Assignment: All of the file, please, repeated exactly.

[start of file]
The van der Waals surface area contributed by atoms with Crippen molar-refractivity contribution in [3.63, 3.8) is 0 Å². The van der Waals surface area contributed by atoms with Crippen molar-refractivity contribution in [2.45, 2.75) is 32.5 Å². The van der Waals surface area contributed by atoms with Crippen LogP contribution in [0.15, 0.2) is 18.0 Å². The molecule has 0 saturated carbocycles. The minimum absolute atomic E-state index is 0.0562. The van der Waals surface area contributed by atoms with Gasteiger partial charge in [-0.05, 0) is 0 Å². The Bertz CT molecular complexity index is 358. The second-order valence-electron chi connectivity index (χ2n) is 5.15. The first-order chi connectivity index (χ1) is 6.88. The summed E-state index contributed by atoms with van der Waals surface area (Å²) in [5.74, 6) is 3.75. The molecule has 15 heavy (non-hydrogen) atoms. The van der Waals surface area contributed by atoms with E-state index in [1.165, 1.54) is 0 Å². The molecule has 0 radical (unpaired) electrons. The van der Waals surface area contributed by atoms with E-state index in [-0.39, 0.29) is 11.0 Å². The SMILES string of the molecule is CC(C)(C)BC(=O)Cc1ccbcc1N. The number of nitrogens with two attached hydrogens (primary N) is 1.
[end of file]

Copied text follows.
The van der Waals surface area contributed by atoms with Crippen molar-refractivity contribution in [3.63, 3.8) is 0 Å². The van der Waals surface area contributed by atoms with Crippen molar-refractivity contribution in [2.45, 2.75) is 32.5 Å². The van der Waals surface area contributed by atoms with Crippen LogP contribution in [0.15, 0.2) is 18.0 Å². The molecule has 0 saturated carbocycles. The minimum absolute atomic E-state index is 0.0562. The van der Waals surface area contributed by atoms with Gasteiger partial charge in [-0.05, 0) is 0 Å². The Bertz CT molecular complexity index is 358. The second-order valence-electron chi connectivity index (χ2n) is 5.15. The first-order chi connectivity index (χ1) is 6.88. The summed E-state index contributed by atoms with van der Waals surface area (Å²) in [5.74, 6) is 3.75. The molecule has 15 heavy (non-hydrogen) atoms. The van der Waals surface area contributed by atoms with E-state index in [1.165, 1.54) is 0 Å². The molecule has 0 radical (unpaired) electrons. The van der Waals surface area contributed by atoms with E-state index in [-0.39, 0.29) is 11.0 Å². The SMILES string of the molecule is CC(C)(C)BC(=O)Cc1ccbcc1N. The number of nitrogens with two attached hydrogens (primary N) is 1.